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Warning signs that a family member or friend is cutting or self-injuring

Because clothing can hide physical injuries, and inner turmoil can be covered up by a seemingly calm disposition, self-injury can be hard to detect. However, there are red flags you can look for (but remember—you don’t have to be sure that you know what’s going on in order to reach out to someone you’re worried about):

Unexplained wounds or scars from cuts, bruises, or burns, usually on the wrists, arms, thighs, or chest. Blood stains on clothing, towels, or bedding; blood-soaked tissues. Sharp objects or cutting instruments, such as razors, knives, needles, glass shards, or bottle caps, in the person’s belongings. Frequent “accidents.” Someone who self-harms may claim to be clumsy or have many mishaps, in order to explain away injuries. Covering up. A person who self-injures may insist on wearing long sleeves or long pants, even in hot weather. Needing to be alone for long periods of time, especially in the bedroom or bathroom. Isolation and irritability.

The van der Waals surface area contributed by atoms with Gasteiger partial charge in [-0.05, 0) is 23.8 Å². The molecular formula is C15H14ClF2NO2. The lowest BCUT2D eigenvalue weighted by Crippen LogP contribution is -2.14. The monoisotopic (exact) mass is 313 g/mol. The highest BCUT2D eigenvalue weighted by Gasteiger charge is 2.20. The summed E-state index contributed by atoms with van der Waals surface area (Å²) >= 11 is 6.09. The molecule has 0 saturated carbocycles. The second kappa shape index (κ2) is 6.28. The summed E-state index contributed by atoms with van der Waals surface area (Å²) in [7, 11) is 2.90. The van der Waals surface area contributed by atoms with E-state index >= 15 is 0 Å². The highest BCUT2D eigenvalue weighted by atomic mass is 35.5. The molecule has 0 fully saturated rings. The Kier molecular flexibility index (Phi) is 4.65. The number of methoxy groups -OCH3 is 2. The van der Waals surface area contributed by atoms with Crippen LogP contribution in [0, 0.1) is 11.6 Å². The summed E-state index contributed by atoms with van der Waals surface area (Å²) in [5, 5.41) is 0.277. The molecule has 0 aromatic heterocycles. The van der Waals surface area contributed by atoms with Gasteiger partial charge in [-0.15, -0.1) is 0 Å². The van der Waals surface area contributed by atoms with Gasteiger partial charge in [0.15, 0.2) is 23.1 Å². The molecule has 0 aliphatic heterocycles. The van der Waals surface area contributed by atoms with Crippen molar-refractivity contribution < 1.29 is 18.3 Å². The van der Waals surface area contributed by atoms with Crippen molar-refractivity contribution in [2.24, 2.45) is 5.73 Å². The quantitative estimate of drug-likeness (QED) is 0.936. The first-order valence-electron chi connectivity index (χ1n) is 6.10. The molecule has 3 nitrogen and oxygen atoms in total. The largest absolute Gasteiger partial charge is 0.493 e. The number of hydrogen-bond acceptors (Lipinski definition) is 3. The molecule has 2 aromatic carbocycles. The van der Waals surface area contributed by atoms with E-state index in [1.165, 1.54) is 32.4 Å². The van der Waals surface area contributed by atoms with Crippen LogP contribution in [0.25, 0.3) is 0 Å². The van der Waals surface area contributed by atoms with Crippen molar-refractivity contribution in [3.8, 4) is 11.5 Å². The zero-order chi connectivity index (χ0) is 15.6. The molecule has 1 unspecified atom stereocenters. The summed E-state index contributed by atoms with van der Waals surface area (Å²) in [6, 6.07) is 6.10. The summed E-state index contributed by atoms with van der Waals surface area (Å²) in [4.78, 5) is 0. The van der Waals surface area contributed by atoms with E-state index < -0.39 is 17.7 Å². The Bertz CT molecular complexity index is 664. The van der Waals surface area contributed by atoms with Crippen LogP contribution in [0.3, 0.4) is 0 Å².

How does cutting and self-harm help?

In their own words

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“It expresses emotional pain or feelings that I’m unable to put into words.

It puts a punctuation mark on what I’m feeling on the inside!”

“It’s a way to have control over my body because I can’t control anything else in my life.”

“I usually feel like I have a black hole in the pit of my stomach, at least if I feel pain it’s better than feeling nothing.”

“I feel relieved and less anxious after I cut. The emotional pain slowly slips away into the physical pain.”

It’s important to acknowledge that self-harm helps you—otherwise you wouldn’t do it.


Some of the ways cutting and self-harming can help include:

Expressing feelings you can’t put into words

Releasing the pain and tension you feel inside

Helping you feel in control

Distracting you from overwhelming emotions or difficult life circumstances

Relieving guilt and punishing yourself

Making you feel alive, or simply feel something, instead of feeling numb


pictureof a girl
Once you better understand why you self-harm,
you can learn ways to stop self-harming, and find
resources that can support you through this struggle.